UX Camp Brighton 2018: Jobs-To-Be-Done-(R) #uxcb18
Why am I here (as in you, at this blog, and reading this now)?
I hope you are here because you would like an introduction to using RStudio for data visualisation. I also hope that you are here because you are interested in Jobs-To-Be-Done (abbrev~ JTBD; Ulwick, 2016). This blog provides an example of how to apply one of the approaches that sits under the mantle of JTBD, an Opportunity Landscape (Ulwick, 2016; VIII. Target Hidden Growth Opportunities section).
What are we going to do?
We are going to create a plot, or Opportunity Landscape (SEE also Ulwick, 2017), based on data from a quick opinion survey that was distributed via social media. Survey respondents were asked to rate particular tasks that they regularly complete on a smart watch according to importance and satisfaction on 5-part Likert scales. At this point I should add a caveat, for those familiar with JTBD. These questions were not based on full job statements or stories but were abbreviated task statements. This is largely because based on survey testing, I found that the time it took to read and consider longer Job stories, based on Situation->Motivation->Expected Outcome (Klement, 2016) required too much mental effort for a <15min survey. I have found Job stories to be indispensable at the interview stage, when derived from transcripts as a means to uncover motivations. In the context of this post I would say that my methodology is a bit of a mash-up of JTBD and Gerry McGovern’s top tasks (2010; 2017).
Why are creating a plot?
I believe that the true purpose of any plot is to start conversations. Data visualisations have the power to both subvert truth and to challenge commonly held assumptions, I aim for the latter. Always.
Why are we using RStudio with ggplot2?
The beauty of using RStudio with ggplot2 is…well beauty. Most people can make standard Excel visualisations without too much effort, but even with a lot of tweaking they still have a heady whiff. In the past I used Adobe Illustrator, but speaking of my own failings it was too easy to leave the land of accuracy and enter the land of surface-treatment. Here are my top reasons why you should consider using RStudio with ggplot2:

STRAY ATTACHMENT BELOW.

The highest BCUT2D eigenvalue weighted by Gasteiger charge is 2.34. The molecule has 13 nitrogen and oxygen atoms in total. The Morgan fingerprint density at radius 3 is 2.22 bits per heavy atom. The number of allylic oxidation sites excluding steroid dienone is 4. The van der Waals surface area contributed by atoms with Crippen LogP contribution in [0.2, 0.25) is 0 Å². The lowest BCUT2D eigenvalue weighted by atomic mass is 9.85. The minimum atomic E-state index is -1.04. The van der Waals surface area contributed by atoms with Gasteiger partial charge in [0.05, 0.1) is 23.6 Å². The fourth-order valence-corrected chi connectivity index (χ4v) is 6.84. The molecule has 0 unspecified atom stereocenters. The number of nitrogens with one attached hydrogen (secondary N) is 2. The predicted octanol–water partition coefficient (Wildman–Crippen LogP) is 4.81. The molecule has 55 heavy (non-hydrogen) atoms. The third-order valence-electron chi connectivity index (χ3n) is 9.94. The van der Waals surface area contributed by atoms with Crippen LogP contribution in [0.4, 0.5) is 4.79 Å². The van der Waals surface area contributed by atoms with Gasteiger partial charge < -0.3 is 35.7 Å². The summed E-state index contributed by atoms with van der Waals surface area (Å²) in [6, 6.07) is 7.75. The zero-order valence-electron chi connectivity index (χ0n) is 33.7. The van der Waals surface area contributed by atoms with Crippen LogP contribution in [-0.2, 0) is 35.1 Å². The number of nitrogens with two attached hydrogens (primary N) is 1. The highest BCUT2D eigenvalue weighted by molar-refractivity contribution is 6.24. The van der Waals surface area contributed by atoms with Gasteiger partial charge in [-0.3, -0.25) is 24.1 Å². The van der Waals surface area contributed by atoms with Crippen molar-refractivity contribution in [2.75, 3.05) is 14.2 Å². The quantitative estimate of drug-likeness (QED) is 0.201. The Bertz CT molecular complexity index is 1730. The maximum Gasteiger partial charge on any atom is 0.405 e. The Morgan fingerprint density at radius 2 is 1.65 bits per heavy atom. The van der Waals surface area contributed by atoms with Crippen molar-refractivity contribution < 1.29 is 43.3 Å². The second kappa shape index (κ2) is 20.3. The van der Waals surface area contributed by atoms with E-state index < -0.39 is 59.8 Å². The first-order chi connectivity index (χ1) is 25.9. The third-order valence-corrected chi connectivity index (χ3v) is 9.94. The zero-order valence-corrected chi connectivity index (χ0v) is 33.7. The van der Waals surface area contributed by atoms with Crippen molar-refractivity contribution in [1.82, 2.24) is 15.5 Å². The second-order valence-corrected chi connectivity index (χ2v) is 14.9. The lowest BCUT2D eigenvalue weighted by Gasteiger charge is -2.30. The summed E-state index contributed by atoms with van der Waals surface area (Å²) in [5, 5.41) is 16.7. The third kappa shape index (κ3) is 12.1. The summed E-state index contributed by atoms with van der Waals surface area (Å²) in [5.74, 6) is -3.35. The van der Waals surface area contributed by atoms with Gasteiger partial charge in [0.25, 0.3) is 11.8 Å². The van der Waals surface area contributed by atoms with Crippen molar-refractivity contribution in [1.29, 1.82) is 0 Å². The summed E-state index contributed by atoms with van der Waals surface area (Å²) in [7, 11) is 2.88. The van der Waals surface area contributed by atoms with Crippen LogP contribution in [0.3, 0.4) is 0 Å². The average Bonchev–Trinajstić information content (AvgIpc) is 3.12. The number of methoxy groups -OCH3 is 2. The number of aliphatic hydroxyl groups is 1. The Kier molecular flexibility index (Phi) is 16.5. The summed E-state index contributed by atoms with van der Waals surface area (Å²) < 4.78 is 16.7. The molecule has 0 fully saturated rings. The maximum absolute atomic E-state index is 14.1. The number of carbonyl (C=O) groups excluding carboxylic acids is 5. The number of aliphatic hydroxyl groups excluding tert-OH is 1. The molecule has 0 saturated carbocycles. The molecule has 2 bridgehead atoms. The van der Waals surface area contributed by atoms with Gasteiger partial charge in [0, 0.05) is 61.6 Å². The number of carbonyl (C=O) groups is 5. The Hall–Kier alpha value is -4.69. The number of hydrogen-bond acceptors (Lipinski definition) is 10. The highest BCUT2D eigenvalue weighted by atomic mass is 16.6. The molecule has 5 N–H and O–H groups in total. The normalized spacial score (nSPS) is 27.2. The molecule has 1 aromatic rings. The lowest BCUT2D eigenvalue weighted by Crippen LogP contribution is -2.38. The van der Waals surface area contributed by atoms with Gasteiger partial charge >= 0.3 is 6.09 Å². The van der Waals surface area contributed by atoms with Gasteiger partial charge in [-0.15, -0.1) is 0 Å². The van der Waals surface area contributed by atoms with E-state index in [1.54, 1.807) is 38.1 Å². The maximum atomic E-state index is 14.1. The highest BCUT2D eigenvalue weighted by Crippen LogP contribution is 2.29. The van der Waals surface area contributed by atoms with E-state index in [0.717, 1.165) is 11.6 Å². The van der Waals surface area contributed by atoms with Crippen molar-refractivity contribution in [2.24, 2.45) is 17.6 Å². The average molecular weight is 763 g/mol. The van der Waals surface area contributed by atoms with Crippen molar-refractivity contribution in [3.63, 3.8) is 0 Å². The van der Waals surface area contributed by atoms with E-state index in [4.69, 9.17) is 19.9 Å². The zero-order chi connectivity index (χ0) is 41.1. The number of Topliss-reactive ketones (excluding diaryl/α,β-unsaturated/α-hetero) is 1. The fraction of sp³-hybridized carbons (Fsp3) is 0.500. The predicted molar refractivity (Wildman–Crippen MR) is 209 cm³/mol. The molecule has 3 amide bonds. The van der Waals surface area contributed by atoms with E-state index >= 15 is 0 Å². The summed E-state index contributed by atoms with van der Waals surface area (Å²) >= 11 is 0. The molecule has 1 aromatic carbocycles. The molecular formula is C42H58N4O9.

- You know how to use Microsoft Excel, but would like to create better visualisations…
- You have lots of data and you would like to segment it and look at a smaller portions without getting caught in a scrolling cycle-of-doom in a humongous spreadsheet…
- You want something inexpensive - the only cost here is time, but it is well worth it…
- Once you have built it, it can be used over and over and over…and tweaked quickly for whatever the need…
- Bonus: RStudio and gpplot2 can be used to prototype data visualisations for interface design and depending on your audience a realistic looking representation/visualisation could be very important.
If any of the statements above have piqued your interest then keep reading.
Step 1: Collect the Data, Show me the Data
In true Blue Peter style, here is one I made earlier…
I should add that your plots can be much more extravagant than this, but essentially this is the basic type of plot that we are going to create to get started. The descriptive lines above are superfluous1. They are useful to keep commented-out in your code though as they can be used to create quick descriptive visuals for stakeholders when needed. What we can read from the visualisation above is that I could have asked about a lot more jobs; it is a bit sparse, but 12 jobs is what this particular survey could accommodate. Also the majority of the jobs fall into the ‘overserved’ domain. This means satisfaction has been rated higher than importance and according to Ulwick (2016) this is prime territory for disruption. So although initially, when I looked at this visualisation I was like “oh blast”, as I was looking for some untapped potential related to smart watch jobs and there is none. Actually it is more that customers are overserved for jobs that aren’t perceived as that important and therefore the landscape is primed for some new competitor to come in and do the job in a cheaper and perhaps less good, but cheaper way, which though market adoption and iteration of ‘said’ cheap version may eventually lead to something better (Ulwick, 2016). Of course another dimension would be to ask questions about jobs that have not yet been considered for smart watch, but these were out of scope for this particular survey. In a way this plot perfectly sums up smart watches as they are still finding their footing, they are still superfluous to the smartphone which is almost ubiquitous. The point I am getting to here is that this plot asks questions of the data, that we might not normally ask if we were looking at each question in isolation. It is only when we bring these jobs together that we reach a new level of meaning.